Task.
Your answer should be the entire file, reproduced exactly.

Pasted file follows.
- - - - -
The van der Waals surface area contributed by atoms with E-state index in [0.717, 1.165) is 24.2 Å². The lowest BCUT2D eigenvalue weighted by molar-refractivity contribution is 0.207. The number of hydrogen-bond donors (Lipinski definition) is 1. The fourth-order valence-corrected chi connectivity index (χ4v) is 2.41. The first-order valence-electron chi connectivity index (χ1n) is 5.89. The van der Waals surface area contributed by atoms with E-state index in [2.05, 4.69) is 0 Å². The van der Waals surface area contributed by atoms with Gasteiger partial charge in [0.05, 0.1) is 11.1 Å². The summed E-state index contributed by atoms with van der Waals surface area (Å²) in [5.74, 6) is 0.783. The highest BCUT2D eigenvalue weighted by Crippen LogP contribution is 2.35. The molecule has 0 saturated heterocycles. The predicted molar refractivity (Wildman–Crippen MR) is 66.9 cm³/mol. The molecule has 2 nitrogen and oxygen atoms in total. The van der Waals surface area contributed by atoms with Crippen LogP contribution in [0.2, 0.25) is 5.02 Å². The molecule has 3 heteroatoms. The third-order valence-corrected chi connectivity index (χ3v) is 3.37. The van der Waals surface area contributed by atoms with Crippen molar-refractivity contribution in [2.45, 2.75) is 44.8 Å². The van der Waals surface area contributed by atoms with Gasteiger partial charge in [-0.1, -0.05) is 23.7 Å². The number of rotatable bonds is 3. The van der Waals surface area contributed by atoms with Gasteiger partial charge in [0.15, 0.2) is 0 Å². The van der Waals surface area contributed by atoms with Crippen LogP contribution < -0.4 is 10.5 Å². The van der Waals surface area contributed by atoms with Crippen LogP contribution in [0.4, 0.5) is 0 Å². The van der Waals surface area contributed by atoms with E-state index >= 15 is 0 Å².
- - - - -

The van der Waals surface area contributed by atoms with E-state index in [0.717, 1.165) is 24.2 Å². The lowest BCUT2D eigenvalue weighted by molar-refractivity contribution is 0.207. The number of hydrogen-bond donors (Lipinski definition) is 1. The fourth-order valence-corrected chi connectivity index (χ4v) is 2.41. The first-order valence-electron chi connectivity index (χ1n) is 5.89. The van der Waals surface area contributed by atoms with E-state index in [2.05, 4.69) is 0 Å². The van der Waals surface area contributed by atoms with Gasteiger partial charge in [0.05, 0.1) is 11.1 Å². The summed E-state index contributed by atoms with van der Waals surface area (Å²) in [5.74, 6) is 0.783. The highest BCUT2D eigenvalue weighted by Crippen LogP contribution is 2.35. The molecule has 0 saturated heterocycles. The predicted molar refractivity (Wildman–Crippen MR) is 66.9 cm³/mol. The molecule has 2 nitrogen and oxygen atoms in total. The van der Waals surface area contributed by atoms with Crippen LogP contribution in [0.2, 0.25) is 5.02 Å². The molecule has 3 heteroatoms. The third-order valence-corrected chi connectivity index (χ3v) is 3.37. The van der Waals surface area contributed by atoms with Crippen molar-refractivity contribution in [2.45, 2.75) is 44.8 Å². The van der Waals surface area contributed by atoms with Gasteiger partial charge in [-0.1, -0.05) is 23.7 Å². The number of rotatable bonds is 3. The van der Waals surface area contributed by atoms with Gasteiger partial charge in [0.15, 0.2) is 0 Å². The van der Waals surface area contributed by atoms with Crippen LogP contribution < -0.4 is 10.5 Å². The van der Waals surface area contributed by atoms with Crippen LogP contribution in [0.4, 0.5) is 0 Å². The van der Waals surface area contributed by atoms with E-state index >= 15 is 0 Å².